Today's Top 20 Healthcare News Articles
  1. Viewpoint: 'Waning' immunity isn't necessarily bad

    Despite concerns over the number of antibodies against COVID-19 dwindling after vaccination, there's no reason to worry about so-called "waning immunity", Katherine Wu, PhD, wrote Oct. 20 for The Atlantic. 
  2. Allina Health CEO Dr. Penny Wheeler on retirement and rebuilding

    Penny Wheeler, MD, was born at Abbott Northwestern Hospital in Minneapolis, the same hospital she has overseen as CEO of Allina Health system since 2014. "I tell people that I've been here for 63 years," she told Becker's in October.
  3. CDC panel recommends Moderna, J&J boosters for millions: 5 things to know

    The CDC's Advisory Committee for Immunization Practices on Oct. 21 voted unanimously to recommend booster doses of Moderna and Johnson & Johnson's COVID-19 vaccines for millions of Americans, The New York Times reported.

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  1. Study reveals pandemic-induced gender gap in journal submissions 

    A recent study has found that the first wave of the pandemic created a gender disparity in journal publishing, with fewer women authoring peer-reviewed papers. 
  2. Yale selects cancer center director

    Yale New Haven (Conn.) Health has selected Eric Winer, MD, as the next director of the Yale Cancer Center and physician-in-chief at its Smilow Cancer Hospital, effective Feb. 1, 2022. 
  3. Job reviews mentioning burnout, mental health spike during pandemic

    While burnout is not new to healthcare or U.S. employees, an examination of online job reviews released by Glassdoor Oct. 21 shows a significant spike in burnout over the last 19 months.
  4. BCBS Association names pair of chief execs

    The Blue Cross and Blue Shield Association announced two C-level executive moves Oct. 19. 
  1. Prospect Medical eyes sale of 4-hospital system in Pennsylvania

    Prospect Medical Holdings, a for-profit hospital operator based in Los Angeles, is planning to sell Springfield, Pa.-based Crozer Health, The Philadelphia Inquirer reported Oct. 21.
  2. Vaccination rates fell in Idaho as hospitals enacted crisis care

    The number of people getting vaccinated against COVID-19 in Idaho has decreased in the last month, even as surging patient volumes have forced many hospitals in the state to operate under crisis standards of care, The Idaho Statesman reported Oct. 21. 
  3. States ranked by vaccine hesitancy

    Wyoming is the currently most vaccine hesitant state, with 28.6 percent of residents over 18 reporting being hesitant to receive the COVID-19 vaccine, according to data from the U.S. Census Bureau.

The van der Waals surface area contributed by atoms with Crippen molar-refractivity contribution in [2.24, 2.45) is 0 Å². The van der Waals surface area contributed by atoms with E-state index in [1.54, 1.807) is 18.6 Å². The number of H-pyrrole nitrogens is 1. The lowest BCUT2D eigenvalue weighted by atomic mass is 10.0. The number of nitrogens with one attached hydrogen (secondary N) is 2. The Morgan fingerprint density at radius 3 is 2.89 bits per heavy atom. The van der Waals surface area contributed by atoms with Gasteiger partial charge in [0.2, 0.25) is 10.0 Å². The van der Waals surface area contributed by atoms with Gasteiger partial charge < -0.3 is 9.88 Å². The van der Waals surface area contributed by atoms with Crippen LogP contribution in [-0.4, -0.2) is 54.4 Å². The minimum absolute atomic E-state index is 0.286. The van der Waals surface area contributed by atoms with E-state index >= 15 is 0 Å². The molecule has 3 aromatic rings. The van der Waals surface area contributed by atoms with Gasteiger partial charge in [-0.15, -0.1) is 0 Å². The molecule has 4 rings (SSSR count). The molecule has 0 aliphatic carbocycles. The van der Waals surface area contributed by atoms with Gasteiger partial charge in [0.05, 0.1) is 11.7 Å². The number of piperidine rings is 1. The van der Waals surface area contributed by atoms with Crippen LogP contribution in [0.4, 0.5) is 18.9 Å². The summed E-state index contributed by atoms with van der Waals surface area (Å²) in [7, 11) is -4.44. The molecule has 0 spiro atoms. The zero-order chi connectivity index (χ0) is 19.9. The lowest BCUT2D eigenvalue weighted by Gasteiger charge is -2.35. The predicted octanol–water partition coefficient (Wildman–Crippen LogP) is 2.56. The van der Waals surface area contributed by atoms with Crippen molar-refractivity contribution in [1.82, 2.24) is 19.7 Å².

4. Delta variant subtype detected in the US

    A sublineage of the delta variant that has gained some traction in the U.K. has been detected in the U.S., the CDC said Oct. 21. 
  1. NIH rewards Penn State $25M for medical research, collaboration

    The National Center for Advancing Translational Sciences, part of the National Institutes of Health, gifted Penn State more than $25 million for clinical and translational research and more collaboration within the organization and the community.
  2. Northwell CFO Michele Cusack's key criteria for evaluating partnerships

    Michele Cusack serves as senior vice president and CFO of Northwell Health, a 23-hospital system with $13.4 billion in annual revenue.
  3. Lawmaker skeptical the VA's $16B Cerner EHR rollout will meet 2028 deadline

    One lawmaker has expressed concern that Cerner's EHR deployment with the Department of Veterans Affairs will be unable to meet its 10-year deadline in 2028, The Military Times reported Oct. 21. 
  4. 5 ways health systems can stop hackers from attacking vaccine 'cold chain'

    Hospitals and health systems can prevent hackers from attacking their equipment that keeps COVID-19 vaccines ultracold by implementing protective measures like limiting access to sensor displays, according to Kevin Fu, the FDA's medical device cybersecurity director. 
  5. Residents in Southern states use Facebook to track businesses' COVID-19 compliance

    Some residents in states that have more lax COVID-19 safety measures have been forming Yelp-like social media groups to review the infection control compliance of local businesses and schools, Kaiser Health News reported Oct. 21.
  6. Maine hospital to suspend emergency-level care at walk-in location to combat staffing shortage

    York Hospital will temporarily suspend emergency-level care at its walk-in facility in Wells, Maine, amid a staffing shortage, The Portsmouth Herald reported.
  7. Iowa privatizing Medicaid resulted in 891% more illegal care denials, report finds

    A report from Rob Sand, Iowa's auditor of state, found that privatizing the state's Medicaid program in 2016 resulted in an 891 percent increase in patients who were allegedly illegally denied care. 
  8. COVID-19 infection, death risks lower in areas with robust primary care, study finds

    Residents in areas with the most robust primary care, the strongest public health infrastructure, and the fewest social vulnerabilities were 12 percent less likely to get infected with COVID-19 and 42 percent less likely to die from the virus, according to a report released Oct. 18 by Primary Care Collaborative and the Robert Graham Center.
  9. Massachusetts General pursues record $3B in fundraising

    Massachusetts General Hospital is hoping to raise $1 billion in donations through the end of 2024 after already receiving $2 billion over the last four years, marking the largest campaign in the history of any academic medical center in the U.S., The Boston Globe reported Oct. 21.

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